BACKGROUND: Angiotensin II receptor antagonists have been proposed as a replacement therapy after the occurrence of either an angiotensin converting enzyme (ACE) inhibitor-induced angioedema or cough. However, recent studies indicate that angioedema is associated with elevated bradykinin levels in a small fraction of patients treated with angiotensin-II-receptor blockers, suggesting a common pathophysiological mechanism. To date, a standard treatment for angiotensin II receptor blocker-induced angioedema does not exist.
METHODS: We present a case series of patients admitted to our hospital due to angioedema induced by an angiotensin II receptor blocker. The patients were either treated with either icatibant (n = 3) or prednisolone-21-hydrogen succinate/clemastine (n = 5). Both patient groups were compared with an untreated patient cohort (n = 3). All patients were previously diagnosed with essential hypertonia.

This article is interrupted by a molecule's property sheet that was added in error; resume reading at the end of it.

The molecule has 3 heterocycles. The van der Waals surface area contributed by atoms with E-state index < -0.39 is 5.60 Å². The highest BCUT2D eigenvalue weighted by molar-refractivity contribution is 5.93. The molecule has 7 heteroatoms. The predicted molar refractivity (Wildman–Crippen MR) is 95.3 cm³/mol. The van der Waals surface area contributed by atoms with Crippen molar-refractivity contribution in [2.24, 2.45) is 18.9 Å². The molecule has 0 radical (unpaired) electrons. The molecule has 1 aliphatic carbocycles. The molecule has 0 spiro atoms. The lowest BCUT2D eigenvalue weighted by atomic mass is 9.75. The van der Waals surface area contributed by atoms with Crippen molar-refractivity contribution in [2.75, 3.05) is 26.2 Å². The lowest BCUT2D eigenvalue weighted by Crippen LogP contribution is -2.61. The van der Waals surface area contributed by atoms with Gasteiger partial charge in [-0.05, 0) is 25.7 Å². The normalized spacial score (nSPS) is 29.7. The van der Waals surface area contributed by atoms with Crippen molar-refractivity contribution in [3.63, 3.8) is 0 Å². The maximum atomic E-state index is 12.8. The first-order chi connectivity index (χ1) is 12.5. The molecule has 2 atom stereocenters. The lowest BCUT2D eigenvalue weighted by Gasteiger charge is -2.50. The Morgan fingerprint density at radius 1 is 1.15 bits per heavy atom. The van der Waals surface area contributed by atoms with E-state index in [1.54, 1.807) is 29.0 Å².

RESULTS: Icatibant was an effective therapy for angiotensin II receptor blocker-induced angioedema. Full symptom recovery was achieved after 5 to 7 hours, whereas symptom remission occurred within 27 to 52 and 24 to 54 hours in patients treated with Solu-Decortin prednisolone/clemastine and untreated patients, respectively. The recovery time for icatibant was similar to that described in previous studies regarding the therapeutic efficacy of icatibant for the treatment of hereditary angioedema and patients suffering from angiotensin converting enzyme inhibitor-induced angioedema.
CONCLUSIONS: Icatibant is a safe and effective substance for the treatment of angiotensin II receptor blocker-induced angioedema. Although the pathophysiology of angiotensin II receptor blocker-induced angioedema remains unclear, it appears to be associated with the bradykinin pathway.Copyright © 2015 The American Laryngological, Rhinological and Otological Society, Inc.
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